Exercising With Reactive Hypoglycemia: Diet Is Key!
If you have just recently been diagnosed with Reactive Hypoglycemia, or Idiopathic Postprandial Syndrome, I am sure your lifestyle has changed or is changing dramatically. For those of you that have always exercised, you may be frustrated with your workout (and diet!), I know I was when I first started having problems with Reactive Hypoglycemia. Aside from trying to figure out what you can and can not eat, the biggest challenge seems to be getting your diet right so that you can have enough energy to get you through your workout and not have a hypoglycemic episode. This will take some time to nail down. You have to keep detailed journals of what you eat, and the times that you eat, but maybe I can speed up your learning process.
A little background on me, I’m a 4-time survivor of cancer, and believe it or not have been very active most of my life. I lift weights, train in martial arts and enjoy walking. My experience with cancer in the past and all of it’s effects, both short-term and long-term, have helped me get to know my body better than anyone else. Sometimes I think even better than my doctors.
When I first started having my problems with Reactive Hypoglycemia or in my case Idiopathic Postprandial Syndrome, the doctors first said I didn’t have anything wrong at all. That is because I was having episodes consistent with Idiopathic Postprandial Syndrome, which is a bit different than Reactive Hypoglycemia. In short, after eating carbohydrates, I would have all of the same symptoms of someone diagnosed with Reactive Hypoglycemia (low glucose levels 1 to 4 hours after eating) such as, tremors, confusion, anxiety, heart palpitations, cold extremities, etc. However, my blood glucose levels would not be medically defined as “hypoglycemia” because they would not get below 50.
My journey through having the symptoms, learning what the problem was and finding a way to fix the problem was a pure nightmare! It took me nine trips to the emergency room, a convulsion with my heart racing at 160, severe panic attacks, multiple hospitalizations and doctors simply missing major red flags before I could determine for myself what was going on and what I needed to do to fix my problem… and in the end, how funny, the doctors agreed I was right that I was experiencing Idiopathic Postprandial Syndrome and they were astonished that I fixed my problem myself with diet and exercise! This did not come easy though!
Once I knew what my problem was, Idiopathic Postprandial Syndrome, I began to do some major research. I talked with nutritionists, dietitians, personal trainers and professional bodybuilders. I learned that simple carbohydrates, refined foods, sugars, caffeine and alcohol would cause me to have an episode. I also learned how and what to eat! This was key and would eventually make it possible for me to enjoy my intense workouts again!
The diet was simple! Eat every 2 to 3 hours daily. Eat foods high in protein, fat (Yes! Fat!) and fiber, avoid the foods I mentioned above and eat only a small amount of complex carbohydrates (raw oatmeal, sweet potatoes) depending on your physical activity… and be consistent above all!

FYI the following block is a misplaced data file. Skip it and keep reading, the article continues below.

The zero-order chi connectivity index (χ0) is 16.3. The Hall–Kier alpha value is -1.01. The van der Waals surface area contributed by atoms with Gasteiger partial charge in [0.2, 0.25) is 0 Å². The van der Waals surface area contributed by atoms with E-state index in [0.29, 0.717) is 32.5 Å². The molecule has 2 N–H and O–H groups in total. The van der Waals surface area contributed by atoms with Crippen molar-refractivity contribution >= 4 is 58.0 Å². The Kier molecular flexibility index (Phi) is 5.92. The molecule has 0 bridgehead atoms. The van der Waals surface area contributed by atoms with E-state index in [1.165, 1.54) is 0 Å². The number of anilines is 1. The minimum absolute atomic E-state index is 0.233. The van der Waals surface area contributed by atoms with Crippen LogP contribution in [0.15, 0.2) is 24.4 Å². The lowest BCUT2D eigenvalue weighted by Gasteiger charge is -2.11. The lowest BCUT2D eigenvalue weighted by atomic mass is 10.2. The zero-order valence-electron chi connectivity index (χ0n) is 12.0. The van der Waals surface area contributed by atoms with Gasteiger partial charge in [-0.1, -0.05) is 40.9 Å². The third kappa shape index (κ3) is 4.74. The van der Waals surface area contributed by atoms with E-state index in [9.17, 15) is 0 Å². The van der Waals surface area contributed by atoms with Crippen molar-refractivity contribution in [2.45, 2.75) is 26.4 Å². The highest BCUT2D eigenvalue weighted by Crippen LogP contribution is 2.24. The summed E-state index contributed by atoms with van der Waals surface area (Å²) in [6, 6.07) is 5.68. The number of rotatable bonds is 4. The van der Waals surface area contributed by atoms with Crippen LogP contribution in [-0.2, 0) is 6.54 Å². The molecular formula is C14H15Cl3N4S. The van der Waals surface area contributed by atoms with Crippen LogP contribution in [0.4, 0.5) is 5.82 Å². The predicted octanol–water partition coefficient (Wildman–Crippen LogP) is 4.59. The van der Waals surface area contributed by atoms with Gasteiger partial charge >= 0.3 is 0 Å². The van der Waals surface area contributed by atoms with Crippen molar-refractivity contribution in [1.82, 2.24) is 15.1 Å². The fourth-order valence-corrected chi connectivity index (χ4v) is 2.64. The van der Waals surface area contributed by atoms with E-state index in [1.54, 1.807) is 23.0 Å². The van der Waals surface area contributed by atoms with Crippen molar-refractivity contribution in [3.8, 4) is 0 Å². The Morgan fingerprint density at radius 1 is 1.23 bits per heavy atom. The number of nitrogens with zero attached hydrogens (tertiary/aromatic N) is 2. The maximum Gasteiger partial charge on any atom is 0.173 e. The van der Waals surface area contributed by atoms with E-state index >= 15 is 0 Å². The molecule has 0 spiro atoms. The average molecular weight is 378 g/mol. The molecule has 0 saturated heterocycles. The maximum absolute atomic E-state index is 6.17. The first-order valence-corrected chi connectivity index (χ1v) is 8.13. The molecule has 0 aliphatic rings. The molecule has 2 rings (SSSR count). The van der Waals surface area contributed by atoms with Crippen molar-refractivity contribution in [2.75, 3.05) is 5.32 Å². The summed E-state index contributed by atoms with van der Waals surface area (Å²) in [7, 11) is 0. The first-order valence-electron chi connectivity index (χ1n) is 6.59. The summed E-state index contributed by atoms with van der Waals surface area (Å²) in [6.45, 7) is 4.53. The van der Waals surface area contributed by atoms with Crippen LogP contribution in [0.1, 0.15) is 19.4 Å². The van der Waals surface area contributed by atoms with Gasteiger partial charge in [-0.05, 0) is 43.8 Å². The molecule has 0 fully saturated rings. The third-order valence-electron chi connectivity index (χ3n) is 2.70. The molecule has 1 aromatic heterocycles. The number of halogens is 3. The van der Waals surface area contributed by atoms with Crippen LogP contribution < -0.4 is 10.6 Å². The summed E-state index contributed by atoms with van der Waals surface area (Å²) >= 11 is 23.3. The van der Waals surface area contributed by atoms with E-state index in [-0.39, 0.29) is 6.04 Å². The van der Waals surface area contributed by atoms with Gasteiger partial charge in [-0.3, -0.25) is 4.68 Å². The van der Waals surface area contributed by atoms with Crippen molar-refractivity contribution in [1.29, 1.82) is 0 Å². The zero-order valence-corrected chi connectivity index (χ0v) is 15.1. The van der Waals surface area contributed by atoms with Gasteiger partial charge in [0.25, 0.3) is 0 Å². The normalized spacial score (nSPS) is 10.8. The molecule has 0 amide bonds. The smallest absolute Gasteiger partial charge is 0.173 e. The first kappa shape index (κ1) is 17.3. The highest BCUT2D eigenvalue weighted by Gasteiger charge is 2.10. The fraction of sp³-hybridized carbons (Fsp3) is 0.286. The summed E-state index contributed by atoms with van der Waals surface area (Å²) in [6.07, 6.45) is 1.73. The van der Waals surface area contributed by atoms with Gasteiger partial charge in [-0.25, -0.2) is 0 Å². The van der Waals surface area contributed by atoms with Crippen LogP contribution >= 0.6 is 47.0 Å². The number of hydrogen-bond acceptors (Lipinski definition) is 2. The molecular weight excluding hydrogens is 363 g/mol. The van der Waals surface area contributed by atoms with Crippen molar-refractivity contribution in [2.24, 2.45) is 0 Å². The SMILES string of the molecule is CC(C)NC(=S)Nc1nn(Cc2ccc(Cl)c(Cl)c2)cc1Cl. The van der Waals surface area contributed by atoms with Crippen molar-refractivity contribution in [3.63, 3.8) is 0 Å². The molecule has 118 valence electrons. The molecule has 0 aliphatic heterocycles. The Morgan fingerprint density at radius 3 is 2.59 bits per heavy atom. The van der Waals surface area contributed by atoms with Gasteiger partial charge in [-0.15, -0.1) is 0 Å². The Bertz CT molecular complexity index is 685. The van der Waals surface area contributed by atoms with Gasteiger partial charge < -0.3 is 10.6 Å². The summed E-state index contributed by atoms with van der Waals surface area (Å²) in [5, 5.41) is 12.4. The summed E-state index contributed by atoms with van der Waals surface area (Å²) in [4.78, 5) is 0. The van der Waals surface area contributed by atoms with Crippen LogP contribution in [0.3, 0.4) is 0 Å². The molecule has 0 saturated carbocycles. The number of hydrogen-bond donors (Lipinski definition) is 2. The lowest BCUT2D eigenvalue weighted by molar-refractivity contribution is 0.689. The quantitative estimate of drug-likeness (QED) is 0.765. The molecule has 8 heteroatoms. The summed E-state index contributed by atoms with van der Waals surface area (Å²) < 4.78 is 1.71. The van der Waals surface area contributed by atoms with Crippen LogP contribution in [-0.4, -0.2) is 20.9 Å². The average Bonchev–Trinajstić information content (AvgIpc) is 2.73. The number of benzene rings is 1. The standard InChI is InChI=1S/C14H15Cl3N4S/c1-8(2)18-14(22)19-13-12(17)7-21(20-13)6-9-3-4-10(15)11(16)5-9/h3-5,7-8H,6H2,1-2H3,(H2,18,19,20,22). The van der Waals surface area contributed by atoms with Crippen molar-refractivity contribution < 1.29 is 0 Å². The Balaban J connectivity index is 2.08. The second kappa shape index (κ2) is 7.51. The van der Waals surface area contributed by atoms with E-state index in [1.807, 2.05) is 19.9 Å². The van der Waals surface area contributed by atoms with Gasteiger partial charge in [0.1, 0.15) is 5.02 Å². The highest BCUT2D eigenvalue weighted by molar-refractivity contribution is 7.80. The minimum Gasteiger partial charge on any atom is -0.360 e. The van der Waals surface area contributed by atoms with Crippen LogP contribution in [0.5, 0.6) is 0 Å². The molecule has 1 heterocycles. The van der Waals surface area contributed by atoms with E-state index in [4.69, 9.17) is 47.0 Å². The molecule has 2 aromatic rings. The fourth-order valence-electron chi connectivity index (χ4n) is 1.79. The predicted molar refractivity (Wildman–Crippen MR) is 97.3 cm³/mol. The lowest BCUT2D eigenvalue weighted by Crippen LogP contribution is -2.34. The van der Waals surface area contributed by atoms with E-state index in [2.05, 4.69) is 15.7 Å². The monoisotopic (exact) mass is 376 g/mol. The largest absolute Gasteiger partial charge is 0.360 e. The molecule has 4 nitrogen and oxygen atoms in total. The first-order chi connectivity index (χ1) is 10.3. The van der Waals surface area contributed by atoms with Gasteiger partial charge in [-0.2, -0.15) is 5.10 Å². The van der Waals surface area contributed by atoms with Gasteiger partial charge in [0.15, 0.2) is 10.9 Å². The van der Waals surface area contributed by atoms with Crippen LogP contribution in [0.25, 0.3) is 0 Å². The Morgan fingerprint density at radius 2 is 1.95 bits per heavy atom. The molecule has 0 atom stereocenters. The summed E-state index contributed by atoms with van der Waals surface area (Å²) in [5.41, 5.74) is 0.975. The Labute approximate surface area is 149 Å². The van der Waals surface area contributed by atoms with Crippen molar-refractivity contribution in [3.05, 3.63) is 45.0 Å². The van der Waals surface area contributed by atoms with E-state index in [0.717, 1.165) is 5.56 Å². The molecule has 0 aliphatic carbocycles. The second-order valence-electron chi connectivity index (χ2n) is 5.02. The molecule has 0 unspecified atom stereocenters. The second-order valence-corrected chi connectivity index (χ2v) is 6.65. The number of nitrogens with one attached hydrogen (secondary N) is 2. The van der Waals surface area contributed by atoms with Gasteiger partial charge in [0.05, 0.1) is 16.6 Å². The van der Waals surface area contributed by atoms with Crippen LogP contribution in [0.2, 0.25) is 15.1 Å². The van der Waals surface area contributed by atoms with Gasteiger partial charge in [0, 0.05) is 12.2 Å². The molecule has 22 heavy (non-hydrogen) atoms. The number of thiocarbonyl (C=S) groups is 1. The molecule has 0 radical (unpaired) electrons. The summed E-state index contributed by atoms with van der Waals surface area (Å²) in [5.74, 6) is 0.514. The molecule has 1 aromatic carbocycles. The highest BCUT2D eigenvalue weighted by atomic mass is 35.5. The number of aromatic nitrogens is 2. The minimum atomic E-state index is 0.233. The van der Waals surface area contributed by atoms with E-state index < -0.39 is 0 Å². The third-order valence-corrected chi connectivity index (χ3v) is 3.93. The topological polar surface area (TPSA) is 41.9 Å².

If you are wondering why you should eat fats, well the reason is that the fats slow down the absorption of your carbohydrates. Remember, this whole problem, Reactive Hypoglycemia and Idiopathic Postprandial Syndrome, comes about when your insulin levels are spiked. And what spikes insulin levels? An instant surge of sugar from say a candy bar, white rice, a baked potato. Also, if you are eating a low enough level of carbohydrates, your body will then begin to burn fat as an energy source. Nice huh?
So after making all of these changes, and completely having to re-learn how to eat, I then became my own test subject. I guess you could say I ran clinical trials on myself! I kept detailed journals of what I was eating and the times that I was eating. At first, I was pretty tired because of lowering my carbohydrates, but then about a week later, it got easier. Everyday life became much easier. The challenge now was figuring out the proper nutrition for my workout.
There I was again, me and the internet going at it! I was researching to find out how to provide myself with the nutrition I needed to get myself through a workout without the blood sugar drops… and I found it! At the time, the only carbohydrates I was having per day was about a quarter cup of raw oatmeal each morning. The rest of my diet consisted of meats, cheeses and salads. Which is a great diet if you are not planning on working out or being that physical. However, for me, this diet did not give me enough energy to workout, and if I did workout, I most definitely was going to have a hypoglycemic episode.
So, now I knew I had to increase my complex carbohydrates even more. It went something like this, a quarter cup of raw oatmeal in the morning, then about a quarter of a sweet potato about an hour out from my workout. Then, immediately before my workout, I would take two glucose tablets and two more glucose tablets during my workout. My workout lasts an hour. Well, that seemed to do the trick.
When taken, the glucose tablets would immediately be used as energy and never cause my glucose levels to surge making my insulin levels spike. Eventually my blood sugar stayed pretty much even all of the time. I would have occasional hypoglycemic episodes, but they were minor and were easily fixed with a 2 to 3 glucose tablets.
Now, I am no doctor, but I will say that there is a good chance that you can overcome your problem with Reactive Hypoglycemia or Idiopathic Postprandial Syndrome with diet and exercise. Always consult with your doctor before starting any new diet or workout. Stay focused, determined and hopeful!